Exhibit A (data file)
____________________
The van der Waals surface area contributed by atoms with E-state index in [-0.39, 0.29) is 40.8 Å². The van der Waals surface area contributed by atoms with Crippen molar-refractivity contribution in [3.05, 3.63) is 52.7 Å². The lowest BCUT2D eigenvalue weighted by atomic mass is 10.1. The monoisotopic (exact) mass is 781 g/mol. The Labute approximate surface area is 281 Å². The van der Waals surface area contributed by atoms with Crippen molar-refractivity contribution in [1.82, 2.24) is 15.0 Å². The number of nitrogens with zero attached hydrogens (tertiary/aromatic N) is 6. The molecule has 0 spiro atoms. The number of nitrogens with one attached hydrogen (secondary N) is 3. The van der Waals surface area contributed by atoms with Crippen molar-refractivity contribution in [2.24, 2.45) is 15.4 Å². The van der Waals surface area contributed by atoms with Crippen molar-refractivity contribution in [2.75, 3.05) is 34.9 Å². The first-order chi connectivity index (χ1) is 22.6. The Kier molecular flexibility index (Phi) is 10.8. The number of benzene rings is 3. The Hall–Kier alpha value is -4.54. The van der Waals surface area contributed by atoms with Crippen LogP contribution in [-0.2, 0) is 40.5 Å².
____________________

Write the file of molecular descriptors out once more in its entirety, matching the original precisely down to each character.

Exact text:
The van der Waals surface area contributed by atoms with E-state index in [-0.39, 0.29) is 40.8 Å². The van der Waals surface area contributed by atoms with Crippen molar-refractivity contribution in [3.05, 3.63) is 52.7 Å². The lowest BCUT2D eigenvalue weighted by atomic mass is 10.1. The monoisotopic (exact) mass is 781 g/mol. The Labute approximate surface area is 281 Å². The van der Waals surface area contributed by atoms with Crippen molar-refractivity contribution in [1.82, 2.24) is 15.0 Å². The number of nitrogens with zero attached hydrogens (tertiary/aromatic N) is 6. The molecule has 0 spiro atoms. The number of nitrogens with one attached hydrogen (secondary N) is 3. The van der Waals surface area contributed by atoms with Crippen molar-refractivity contribution in [2.24, 2.45) is 15.4 Å². The van der Waals surface area contributed by atoms with Crippen molar-refractivity contribution in [2.75, 3.05) is 34.9 Å². The first-order chi connectivity index (χ1) is 22.6. The Kier molecular flexibility index (Phi) is 10.8. The number of benzene rings is 3. The Hall–Kier alpha value is -4.54. The van der Waals surface area contributed by atoms with Crippen LogP contribution in [-0.2, 0) is 40.5 Å².